How Pittsburgh is attempting to lower and help its homeless population | News | Pittsburgh | Pittsburgh City Paper

How Pittsburgh is attempting to lower and help its homeless population

click to enlarge A volunteer hands out meals at Light of Life Rescue Mission in the North Side - CP PHOTO: JOIE KNOUSE
CP photo: Joie Knouse
A volunteer hands out meals at Light of Life Rescue Mission in the North Side

For the last three years, donations on Giving Tuesday have been growing for Light of Life Rescue Mission, which provides food and shelter to the homeless at its facility in the North Side.

The Tuesday following Thanksgiving has become an unofficial day to donate to charity, and locally, Give Big Pittsburgh compiles all the donations on that day and ranks which organizations have garnered the most support. 

In 2017, Light of Life raised about $69,000 on Giving Tuesday. That figure grew in 2018 and jumped to more than $153,000 in 2019. According to Give Big Pittsburgh, Light of Life has topped the list of local nonprofits the last three years.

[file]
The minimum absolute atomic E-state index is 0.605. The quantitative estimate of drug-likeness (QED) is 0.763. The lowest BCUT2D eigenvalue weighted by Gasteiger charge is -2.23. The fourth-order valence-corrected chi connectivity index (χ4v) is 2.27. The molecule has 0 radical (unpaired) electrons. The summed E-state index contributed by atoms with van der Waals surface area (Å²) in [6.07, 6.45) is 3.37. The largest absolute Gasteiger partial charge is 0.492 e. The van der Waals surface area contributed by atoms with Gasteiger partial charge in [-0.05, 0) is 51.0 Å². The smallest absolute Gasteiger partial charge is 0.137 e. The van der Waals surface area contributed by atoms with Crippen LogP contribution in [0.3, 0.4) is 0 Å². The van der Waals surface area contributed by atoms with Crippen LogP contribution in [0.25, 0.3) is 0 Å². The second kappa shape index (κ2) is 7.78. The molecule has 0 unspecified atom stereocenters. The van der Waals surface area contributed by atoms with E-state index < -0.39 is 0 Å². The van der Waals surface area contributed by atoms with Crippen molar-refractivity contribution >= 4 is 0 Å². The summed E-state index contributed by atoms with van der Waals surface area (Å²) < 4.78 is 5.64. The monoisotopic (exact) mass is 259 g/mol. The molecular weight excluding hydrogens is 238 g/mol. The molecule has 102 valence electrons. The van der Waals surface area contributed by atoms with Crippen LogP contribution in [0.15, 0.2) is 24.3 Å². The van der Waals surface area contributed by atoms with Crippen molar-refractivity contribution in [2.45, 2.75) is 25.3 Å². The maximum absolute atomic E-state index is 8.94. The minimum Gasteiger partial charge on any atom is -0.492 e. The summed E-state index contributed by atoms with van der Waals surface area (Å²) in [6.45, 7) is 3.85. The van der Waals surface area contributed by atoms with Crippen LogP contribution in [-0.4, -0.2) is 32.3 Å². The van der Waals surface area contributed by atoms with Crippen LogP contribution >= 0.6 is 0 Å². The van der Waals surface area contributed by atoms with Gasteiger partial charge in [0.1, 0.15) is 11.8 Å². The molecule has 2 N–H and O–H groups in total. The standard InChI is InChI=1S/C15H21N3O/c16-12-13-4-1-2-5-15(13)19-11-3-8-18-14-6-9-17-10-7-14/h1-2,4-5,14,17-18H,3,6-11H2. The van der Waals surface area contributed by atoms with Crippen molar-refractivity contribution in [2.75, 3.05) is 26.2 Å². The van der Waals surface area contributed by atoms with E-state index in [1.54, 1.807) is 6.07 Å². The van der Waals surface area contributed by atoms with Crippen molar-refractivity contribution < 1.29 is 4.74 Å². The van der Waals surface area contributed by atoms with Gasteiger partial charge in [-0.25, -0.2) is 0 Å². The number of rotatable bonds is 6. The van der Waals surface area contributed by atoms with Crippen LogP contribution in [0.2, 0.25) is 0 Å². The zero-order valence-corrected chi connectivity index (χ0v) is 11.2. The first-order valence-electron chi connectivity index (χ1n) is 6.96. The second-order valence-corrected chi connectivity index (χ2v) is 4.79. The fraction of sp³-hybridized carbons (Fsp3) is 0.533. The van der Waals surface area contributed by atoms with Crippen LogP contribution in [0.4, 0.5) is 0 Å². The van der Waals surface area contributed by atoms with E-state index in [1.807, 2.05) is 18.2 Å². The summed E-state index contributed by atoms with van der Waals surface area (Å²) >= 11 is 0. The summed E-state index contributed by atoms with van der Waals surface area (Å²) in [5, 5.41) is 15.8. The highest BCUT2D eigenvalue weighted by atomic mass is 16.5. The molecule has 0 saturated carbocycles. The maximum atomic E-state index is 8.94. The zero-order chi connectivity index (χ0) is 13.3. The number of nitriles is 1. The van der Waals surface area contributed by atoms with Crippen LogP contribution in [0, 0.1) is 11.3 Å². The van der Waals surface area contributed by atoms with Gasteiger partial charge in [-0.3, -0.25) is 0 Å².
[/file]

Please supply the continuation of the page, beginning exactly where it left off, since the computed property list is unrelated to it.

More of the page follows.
Pittsburgh is clearly experiencing a surge in support for homeless advocacy and causes, and Jerrel Gilliam, director of Light of Life, says it's happening at a vital time. Gilliam says the homeless population in Pittsburgh has been growing, stretching the already limited dollars of local shelters, religious groups, and organizations that provide services for homeless people.



“We have been tremendously blessed by the outpouring to help us and other similar organizations,” says Gilliam. “I am appreciative of the attention it's getting. I have noticed personally a change in homelessness this year, and the Downtown businesses will tell you there were more homeless people on the street.”